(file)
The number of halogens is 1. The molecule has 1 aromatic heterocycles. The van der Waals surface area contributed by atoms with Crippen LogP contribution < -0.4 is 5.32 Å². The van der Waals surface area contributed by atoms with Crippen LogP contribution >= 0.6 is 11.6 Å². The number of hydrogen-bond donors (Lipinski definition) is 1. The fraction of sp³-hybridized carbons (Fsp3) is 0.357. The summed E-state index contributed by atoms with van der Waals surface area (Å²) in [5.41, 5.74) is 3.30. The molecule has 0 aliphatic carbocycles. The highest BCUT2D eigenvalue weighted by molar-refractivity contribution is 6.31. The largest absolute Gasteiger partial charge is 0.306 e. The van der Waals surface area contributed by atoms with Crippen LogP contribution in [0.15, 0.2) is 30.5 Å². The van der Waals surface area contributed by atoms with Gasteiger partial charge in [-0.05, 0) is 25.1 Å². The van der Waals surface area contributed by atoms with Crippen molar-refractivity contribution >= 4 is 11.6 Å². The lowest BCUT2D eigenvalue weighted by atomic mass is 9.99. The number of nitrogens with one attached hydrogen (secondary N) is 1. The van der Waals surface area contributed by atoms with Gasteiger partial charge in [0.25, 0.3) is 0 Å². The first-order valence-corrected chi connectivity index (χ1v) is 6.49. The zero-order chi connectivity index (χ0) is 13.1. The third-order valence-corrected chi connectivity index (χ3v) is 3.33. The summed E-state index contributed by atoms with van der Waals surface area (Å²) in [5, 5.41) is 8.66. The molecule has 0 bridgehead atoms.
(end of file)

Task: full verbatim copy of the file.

The number of halogens is 1. The molecule has 1 aromatic heterocycles. The van der Waals surface area contributed by atoms with Crippen LogP contribution < -0.4 is 5.32 Å². The van der Waals surface area contributed by atoms with Crippen LogP contribution >= 0.6 is 11.6 Å². The number of hydrogen-bond donors (Lipinski definition) is 1. The fraction of sp³-hybridized carbons (Fsp3) is 0.357. The summed E-state index contributed by atoms with van der Waals surface area (Å²) in [5.41, 5.74) is 3.30. The molecule has 0 aliphatic carbocycles. The highest BCUT2D eigenvalue weighted by molar-refractivity contribution is 6.31. The largest absolute Gasteiger partial charge is 0.306 e. The van der Waals surface area contributed by atoms with Crippen LogP contribution in [0.15, 0.2) is 30.5 Å². The van der Waals surface area contributed by atoms with Gasteiger partial charge in [-0.05, 0) is 25.1 Å². The van der Waals surface area contributed by atoms with Crippen molar-refractivity contribution >= 4 is 11.6 Å². The lowest BCUT2D eigenvalue weighted by atomic mass is 9.99. The number of nitrogens with one attached hydrogen (secondary N) is 1. The van der Waals surface area contributed by atoms with Gasteiger partial charge in [0.25, 0.3) is 0 Å². The first-order valence-corrected chi connectivity index (χ1v) is 6.49. The zero-order chi connectivity index (χ0) is 13.1. The third-order valence-corrected chi connectivity index (χ3v) is 3.33. The summed E-state index contributed by atoms with van der Waals surface area (Å²) in [5, 5.41) is 8.66. The molecule has 0 bridgehead atoms.